Due to the influx of security incidents in the media lately, you probably have heard about recommendations along the line of How to Pick a Good Password. You might even think you have taken all the necessary precautions by picking that 15 letter random password.
Well, I have bad news for you: Selecting a good password is not enough. However, there is one simple thing that you can do now to improve the security of your data.
Before we talk about why a good password might not be enough, let me remind you of the purpose of the authentication process. Authentication and Identification are two separate things. I can identify myself by claiming that my name is "Sebastian Meine". However, if you do not know me, you have no way to verify that claim. Authentication is the process of proving that claim.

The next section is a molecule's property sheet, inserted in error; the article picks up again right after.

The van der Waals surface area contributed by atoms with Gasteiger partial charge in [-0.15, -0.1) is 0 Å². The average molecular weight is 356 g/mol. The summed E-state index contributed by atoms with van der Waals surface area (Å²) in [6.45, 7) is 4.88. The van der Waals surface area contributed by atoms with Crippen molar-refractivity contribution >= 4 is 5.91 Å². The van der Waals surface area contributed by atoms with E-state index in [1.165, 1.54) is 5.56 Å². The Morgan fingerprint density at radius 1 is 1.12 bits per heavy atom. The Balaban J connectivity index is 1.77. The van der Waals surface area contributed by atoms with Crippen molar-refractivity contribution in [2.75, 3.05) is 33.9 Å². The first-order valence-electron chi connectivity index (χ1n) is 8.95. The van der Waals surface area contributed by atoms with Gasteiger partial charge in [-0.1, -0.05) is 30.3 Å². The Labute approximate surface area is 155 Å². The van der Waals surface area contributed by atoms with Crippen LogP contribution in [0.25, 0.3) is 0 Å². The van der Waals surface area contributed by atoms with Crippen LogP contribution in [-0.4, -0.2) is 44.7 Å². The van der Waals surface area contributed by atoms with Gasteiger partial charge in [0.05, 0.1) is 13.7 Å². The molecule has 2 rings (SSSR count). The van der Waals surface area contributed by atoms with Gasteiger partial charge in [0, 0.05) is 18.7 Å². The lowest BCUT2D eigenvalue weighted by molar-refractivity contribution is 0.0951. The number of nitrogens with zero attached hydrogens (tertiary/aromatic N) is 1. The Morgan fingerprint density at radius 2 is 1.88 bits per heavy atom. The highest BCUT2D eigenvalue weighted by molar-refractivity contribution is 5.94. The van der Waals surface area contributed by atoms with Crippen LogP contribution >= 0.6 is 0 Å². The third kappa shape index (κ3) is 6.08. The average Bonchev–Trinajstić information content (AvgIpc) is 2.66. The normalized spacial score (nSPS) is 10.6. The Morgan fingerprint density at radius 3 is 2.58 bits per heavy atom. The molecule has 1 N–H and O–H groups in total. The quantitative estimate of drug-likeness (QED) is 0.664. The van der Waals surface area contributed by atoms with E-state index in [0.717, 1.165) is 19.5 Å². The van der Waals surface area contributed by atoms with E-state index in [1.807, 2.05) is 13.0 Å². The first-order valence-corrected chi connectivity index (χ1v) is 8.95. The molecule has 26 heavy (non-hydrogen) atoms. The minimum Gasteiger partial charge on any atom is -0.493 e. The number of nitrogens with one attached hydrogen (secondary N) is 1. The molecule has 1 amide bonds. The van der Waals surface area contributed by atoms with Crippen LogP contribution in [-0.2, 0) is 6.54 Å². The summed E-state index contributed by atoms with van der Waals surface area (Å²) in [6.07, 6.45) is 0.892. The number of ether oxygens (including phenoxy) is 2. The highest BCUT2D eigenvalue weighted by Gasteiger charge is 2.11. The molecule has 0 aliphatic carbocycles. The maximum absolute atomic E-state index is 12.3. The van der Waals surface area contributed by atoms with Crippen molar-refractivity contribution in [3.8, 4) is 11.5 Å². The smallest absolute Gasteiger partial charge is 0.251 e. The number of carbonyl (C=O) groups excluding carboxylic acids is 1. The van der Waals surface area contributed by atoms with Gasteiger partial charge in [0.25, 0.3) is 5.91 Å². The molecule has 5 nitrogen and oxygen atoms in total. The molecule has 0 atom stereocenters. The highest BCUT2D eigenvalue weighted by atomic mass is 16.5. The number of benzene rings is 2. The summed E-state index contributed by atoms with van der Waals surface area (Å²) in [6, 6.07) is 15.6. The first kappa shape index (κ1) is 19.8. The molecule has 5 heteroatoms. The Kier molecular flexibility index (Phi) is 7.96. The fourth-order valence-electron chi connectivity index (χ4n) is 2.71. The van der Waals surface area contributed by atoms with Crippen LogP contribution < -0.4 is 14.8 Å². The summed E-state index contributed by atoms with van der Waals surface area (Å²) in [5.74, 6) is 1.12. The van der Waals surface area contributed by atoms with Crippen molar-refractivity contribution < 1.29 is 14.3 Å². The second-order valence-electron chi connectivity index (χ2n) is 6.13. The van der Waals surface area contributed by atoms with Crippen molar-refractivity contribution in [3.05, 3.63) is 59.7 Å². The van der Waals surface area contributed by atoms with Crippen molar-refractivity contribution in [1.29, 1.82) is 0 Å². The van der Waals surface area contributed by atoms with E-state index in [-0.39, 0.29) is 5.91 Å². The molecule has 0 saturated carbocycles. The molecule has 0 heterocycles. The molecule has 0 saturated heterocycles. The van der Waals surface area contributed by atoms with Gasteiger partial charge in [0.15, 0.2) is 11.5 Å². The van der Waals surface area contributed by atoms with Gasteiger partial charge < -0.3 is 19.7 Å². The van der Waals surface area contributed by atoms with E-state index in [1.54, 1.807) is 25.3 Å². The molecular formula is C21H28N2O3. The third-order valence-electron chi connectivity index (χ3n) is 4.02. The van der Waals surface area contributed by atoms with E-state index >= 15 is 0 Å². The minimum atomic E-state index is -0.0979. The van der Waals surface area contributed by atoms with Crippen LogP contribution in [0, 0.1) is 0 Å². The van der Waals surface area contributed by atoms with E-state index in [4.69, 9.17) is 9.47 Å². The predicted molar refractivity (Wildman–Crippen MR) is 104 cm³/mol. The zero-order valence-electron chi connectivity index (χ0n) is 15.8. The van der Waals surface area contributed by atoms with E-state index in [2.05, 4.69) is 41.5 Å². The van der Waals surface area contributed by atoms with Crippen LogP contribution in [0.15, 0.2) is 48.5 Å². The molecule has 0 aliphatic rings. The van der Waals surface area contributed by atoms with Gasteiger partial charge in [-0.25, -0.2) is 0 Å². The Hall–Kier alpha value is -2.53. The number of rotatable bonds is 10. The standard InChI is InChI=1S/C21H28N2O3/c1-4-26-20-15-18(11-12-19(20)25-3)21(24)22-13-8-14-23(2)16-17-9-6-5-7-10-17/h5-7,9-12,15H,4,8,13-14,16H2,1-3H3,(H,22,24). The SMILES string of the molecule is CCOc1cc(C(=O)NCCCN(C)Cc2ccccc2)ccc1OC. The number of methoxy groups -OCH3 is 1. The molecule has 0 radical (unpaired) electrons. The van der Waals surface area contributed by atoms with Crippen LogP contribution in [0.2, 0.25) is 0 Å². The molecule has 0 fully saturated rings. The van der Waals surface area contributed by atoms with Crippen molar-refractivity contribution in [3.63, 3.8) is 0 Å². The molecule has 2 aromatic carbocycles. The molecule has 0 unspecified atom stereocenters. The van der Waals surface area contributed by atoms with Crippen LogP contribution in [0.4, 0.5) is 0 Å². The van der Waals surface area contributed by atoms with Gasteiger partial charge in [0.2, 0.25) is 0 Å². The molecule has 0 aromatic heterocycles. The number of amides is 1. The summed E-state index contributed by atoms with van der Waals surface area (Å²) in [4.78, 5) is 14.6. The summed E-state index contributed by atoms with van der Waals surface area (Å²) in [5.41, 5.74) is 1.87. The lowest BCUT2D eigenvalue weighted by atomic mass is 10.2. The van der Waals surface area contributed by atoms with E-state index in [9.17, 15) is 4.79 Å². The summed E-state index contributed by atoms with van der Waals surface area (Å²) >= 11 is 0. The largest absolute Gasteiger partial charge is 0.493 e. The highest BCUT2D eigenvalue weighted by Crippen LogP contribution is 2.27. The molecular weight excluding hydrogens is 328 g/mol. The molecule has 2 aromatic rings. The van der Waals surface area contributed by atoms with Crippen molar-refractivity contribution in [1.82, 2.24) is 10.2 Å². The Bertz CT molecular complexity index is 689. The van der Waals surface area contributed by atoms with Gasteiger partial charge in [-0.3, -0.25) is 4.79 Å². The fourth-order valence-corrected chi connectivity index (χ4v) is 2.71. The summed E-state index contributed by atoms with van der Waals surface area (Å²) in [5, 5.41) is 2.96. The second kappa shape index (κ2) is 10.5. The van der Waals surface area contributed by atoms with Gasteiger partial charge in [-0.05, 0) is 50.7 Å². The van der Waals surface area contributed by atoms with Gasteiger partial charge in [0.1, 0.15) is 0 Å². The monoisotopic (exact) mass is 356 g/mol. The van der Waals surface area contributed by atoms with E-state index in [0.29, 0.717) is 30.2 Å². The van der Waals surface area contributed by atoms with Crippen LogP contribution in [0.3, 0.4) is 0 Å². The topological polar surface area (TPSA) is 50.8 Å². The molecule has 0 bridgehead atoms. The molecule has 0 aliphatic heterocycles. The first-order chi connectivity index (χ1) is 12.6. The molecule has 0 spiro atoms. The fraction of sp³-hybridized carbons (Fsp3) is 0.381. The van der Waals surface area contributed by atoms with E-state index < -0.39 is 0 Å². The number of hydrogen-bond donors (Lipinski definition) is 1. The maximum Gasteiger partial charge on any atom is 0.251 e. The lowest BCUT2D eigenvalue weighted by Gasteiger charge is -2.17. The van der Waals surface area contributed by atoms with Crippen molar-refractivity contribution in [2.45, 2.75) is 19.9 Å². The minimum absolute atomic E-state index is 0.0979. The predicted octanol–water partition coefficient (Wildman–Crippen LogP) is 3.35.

"Authentic" stems from the Greek word "authentikos" which means original or genuine. That means to authenticate myself I have to proof that I am the "original and genuine" Sebastian Meine.
In real life, there are several ways for authentication. If I want to prove to you who I am, I could ask a common friend, a person we both trust to vouch for me. If that friend could not be present at our meeting, she could write me a letter that included my name, my picture and her signature. Now I can authenticate myself to you by showing you that letter.
That is the principle that an ID-card is based on. While we would not necessarily call the government a "Friend", there is an inherent trust towards government-issued documents.
Online authentication does not work by simply waving the id-card in front of your screen. Therefore, we have to come up with another means of authentication.
Most websites are not actually that interested in who you are in real life. All they need to make sure of is that you are the same person that opened the account you are trying to access, or at least that you are authorized (yet another term!) to access that account. Usually, this is achieved by some form of login process.